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LOCAL trades union councils – or “trades councils” for short – have been, for over 150 years, the active rank and file of our trade union movement.
In 1867 and 1868, trades councils in London, Manchester and Salford convened the national gatherings of trades unionists which became the TUC Congress.
Trades councils have been at the heart of all the major confrontations between labour and capital for the last 100 years: the autumn 1920 Councils of Action that prevented Winston Churchill waging war on the fledgling Soviet Union through Poland; the 1926 General Strike, where trades councils in many towns and cities assumed working-class power; the 1984-5 Miners’ Strike, where in many, if not most, cases trades councils set up the NUM Support Groups.
In between these rare times of crisis, trades councils are the arms and legs of the TUC: their solidarity work is actually what makes us a working-class movement rather than a standing convention.
Whether it is a May Day or a Workers’ Memorial Day celebration, TUC national demonstrations, Heart Unions Week stalls, or local and national strike support, it is the 150 trades councils in England and Wales, which, together with the councils in Scotland and Ireland, carry out the policies and campaigns of the TUC Congress.
My own trades council, Bridgwater, is the acknowledged leader of our local working-class community: with a local population of less than 60,000, we have 32 union branch affiliations, a total affiliated membership of 17,000 and an average monthly attendance of 26. Yet trades councils remain seriously under-resourced and under-represented by Congress. Many trades councils survive only on the extraordinary contributions of half a dozen activists. If trades unions themselves do not begin to address this crisis, many of our trades councils will disappear over the next 10 years.
At the 2019 National Trades Councils Conference, held in Bournemouth on June 8-9, a Bridgwater TUC motion submitted by the Somerset County Association of Trades Councils, calling for increased participation by trades councils in the TUC, was overwhelmingly passed. The resolution was then voted to be the singleton trades councils conference motion for this year’s TUC Congress in September.
The Congress motion reads: “Congress accepts that trades councils are the voice of the TUC at local level and have a combined affiliated membership of hundreds of thousands. Yet trades councils are seriously under-represented within Congress.
“Currently, they are entitled to a single delegate to Congress and can submit only one motion. Trades councils’ total affiliated membership, if in a single trade union, would mean a far larger delegation. Congress therefore agrees a rule change, so that, at Congress 2020, trades councils shall be entitled to: 1) a Congress delegation of nine; 2) a single seat on the TUC general council, and that the trades councils’ Congress delegation shall be entitled to speak and vote on any motion, amendment or other Congress business, in addition to its own single motion.”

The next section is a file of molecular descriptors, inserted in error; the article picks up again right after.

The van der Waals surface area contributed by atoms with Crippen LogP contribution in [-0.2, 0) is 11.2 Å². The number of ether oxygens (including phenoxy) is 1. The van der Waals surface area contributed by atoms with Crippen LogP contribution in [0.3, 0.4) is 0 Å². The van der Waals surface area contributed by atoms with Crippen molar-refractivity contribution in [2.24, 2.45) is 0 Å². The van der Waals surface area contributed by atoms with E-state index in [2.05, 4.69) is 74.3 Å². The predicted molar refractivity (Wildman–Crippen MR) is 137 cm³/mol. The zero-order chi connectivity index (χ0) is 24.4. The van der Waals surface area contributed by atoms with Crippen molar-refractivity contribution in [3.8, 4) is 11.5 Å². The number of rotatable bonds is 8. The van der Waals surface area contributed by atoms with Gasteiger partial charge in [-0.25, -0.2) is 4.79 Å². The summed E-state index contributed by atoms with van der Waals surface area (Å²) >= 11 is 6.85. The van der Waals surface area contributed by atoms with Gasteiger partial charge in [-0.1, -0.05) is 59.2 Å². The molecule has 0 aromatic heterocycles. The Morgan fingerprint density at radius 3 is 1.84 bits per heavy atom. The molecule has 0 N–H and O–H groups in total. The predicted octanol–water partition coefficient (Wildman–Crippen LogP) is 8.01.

If this motion is passed, it will mean that trades councils in England and Wales will enjoy greatly increased recognition and respect, similar and comparable, if not the same as, that already granted to us in regional TUCs, the Wales TUC and the Scottish TUC.
If passed, trades councils will have achieved the biggest breakthrough, in respect of TUC participation, since that infamous TUC Congress way back in 1895 when trades councils were excluded for the first time. It took 121 years for us to be able to move even a single motion! The trades councils’ delegate – or “representative” – still cannot speak or vote on any other motion or business for the whole Congress!
Of course, increased participation and rights for trades councils at TUC Congress will not sort out overnight the crisis that many councils face, with reduced union branch affiliations and delegates. This will only happen when all TUC unions encourage their activists to take part in the trades council movement as well as their own union.
In particular, when trades unions start to include trades councils’ purpose, history, and solidarity work, uniting different unions and the wider working-class community, in every one of their reps’ training courses, then we can really celebrate!
Our impending crisis is one we share, surely, with the whole trade-union movement. This is why we should be proud that our Congress motion, win or lose, will at least entail a real debate on our future, during a Congress week full of motions likely to be passed unanimously – a crucial debate long overdue.
I was elected the 2019 Trades Councils Conference representative to TUC Congress, and will be the mover of our motion. Trade Union delegations: please support us!
Dave Chapple is available to speak to any trade union bodies to put the case for the trades councils motion: he can be contacted on 07707 869 144 and email@example.com.
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